Gass, S. M. & Mackey, A. (2007). Data elicitation for second and foreign language research. Mahwah, NJ: Lawrence Earlbaum.

I won’t go into great detail about this book except to say that I think it’s a great reference for language researchers who want to investigate a variety of research questions, but want to gain additional insight into the theory and practice of standard and emerging data gathering methods. In any case, this book has cause me to further consider the fact that my dissertation needs to be based on good qualitative research, and the test data and scores should just be a compliment rather than the other way around.

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Last week, I spent a half hour in the depths of the university library searching through the P/PE stacks (the call number section of linguistics and language teaching). I picked up a few books that I hadn’t read before, including this volume that focuses on language learning contexts in India and the Middle East.

Singh, G. (2006). Summarisation skills: An analysis in text comprehension and production. In V. Narang (Ed.), Contemporary Themes and Issues in Language Pedagogy (pp. 17-32). Delhi, India: Nagri Printers.

This chapter summarizes research (from the 1980s) on summarization skills, and then applies those concepts and methodologies to an analysis of summaries generated by graduate student English language students in India. The results suggest that even graduate students struggle to understand source texts and write effective summaries. (more…)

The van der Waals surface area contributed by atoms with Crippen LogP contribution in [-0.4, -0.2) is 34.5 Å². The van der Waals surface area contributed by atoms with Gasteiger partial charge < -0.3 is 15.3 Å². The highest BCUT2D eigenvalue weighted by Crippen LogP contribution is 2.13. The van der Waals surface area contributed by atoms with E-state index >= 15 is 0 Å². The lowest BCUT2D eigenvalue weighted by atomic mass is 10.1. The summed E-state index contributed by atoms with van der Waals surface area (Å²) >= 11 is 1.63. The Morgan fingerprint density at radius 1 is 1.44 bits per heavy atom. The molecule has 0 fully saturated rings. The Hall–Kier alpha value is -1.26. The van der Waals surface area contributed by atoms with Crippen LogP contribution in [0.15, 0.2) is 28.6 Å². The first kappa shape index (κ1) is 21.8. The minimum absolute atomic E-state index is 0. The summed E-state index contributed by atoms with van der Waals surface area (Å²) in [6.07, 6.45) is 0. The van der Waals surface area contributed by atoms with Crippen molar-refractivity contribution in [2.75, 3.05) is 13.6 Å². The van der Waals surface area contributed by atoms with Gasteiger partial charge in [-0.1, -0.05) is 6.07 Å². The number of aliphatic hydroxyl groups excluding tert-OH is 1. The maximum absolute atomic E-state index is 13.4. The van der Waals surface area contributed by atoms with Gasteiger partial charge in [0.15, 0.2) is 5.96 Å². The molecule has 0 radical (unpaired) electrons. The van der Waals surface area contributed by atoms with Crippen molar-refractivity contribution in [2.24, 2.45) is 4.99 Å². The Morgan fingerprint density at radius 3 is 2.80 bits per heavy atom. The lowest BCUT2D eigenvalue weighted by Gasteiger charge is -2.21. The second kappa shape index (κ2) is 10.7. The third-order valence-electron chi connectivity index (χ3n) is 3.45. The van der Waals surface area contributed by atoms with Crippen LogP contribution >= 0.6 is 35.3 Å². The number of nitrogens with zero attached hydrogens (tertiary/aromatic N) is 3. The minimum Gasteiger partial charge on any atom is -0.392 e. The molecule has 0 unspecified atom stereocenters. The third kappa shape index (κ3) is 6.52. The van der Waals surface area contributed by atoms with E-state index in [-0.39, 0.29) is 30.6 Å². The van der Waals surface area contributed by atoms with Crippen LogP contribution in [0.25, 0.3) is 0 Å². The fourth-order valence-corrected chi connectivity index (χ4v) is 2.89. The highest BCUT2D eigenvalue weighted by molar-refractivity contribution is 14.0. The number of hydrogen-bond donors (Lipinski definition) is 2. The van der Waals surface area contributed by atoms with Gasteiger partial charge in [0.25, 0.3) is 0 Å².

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Here’s another article that I found during the fall, but didn’t get around to formally reviewing until now.

Mateos, M., Martin, E., Villalon, R., & Luna, M. (2008). Reading and writing to learn in secondary education: online processing activity and written products in summarizing and synthesizing tasks. Reading and Writing: An Interdisciplinary Journal, 21, 675-697.

This article is different from most I have been reading. Rather than deal with L2 learners, it deals with L1 high school students in Spain. The research team explore how these students approach summary and synthesis tasks in terms of processing activities and the quality of the final written products.  My full reaction follows the jump.


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I just picked this one up off the latest edition of Language Testing journal. I’m always a little cautious of ETS articles written only by ETS researchers. They invariably tend to support ETS practices and promote ETS products. Still, they do lots of research and serve as a model for lots of interesting approaches to language testing, so I don’t begrudge – I just take anything they publish with a grain of salt. After all, any researcher regardless of the institutional association has some agenda or other.

Here’s the reference, and the review is after the jump:

Sawaki, S. Stricker, L. J., and Oranje, A. H. (2008). Factor structure of the TOEFL Internet-based test. Language Testing, 26, 5-30.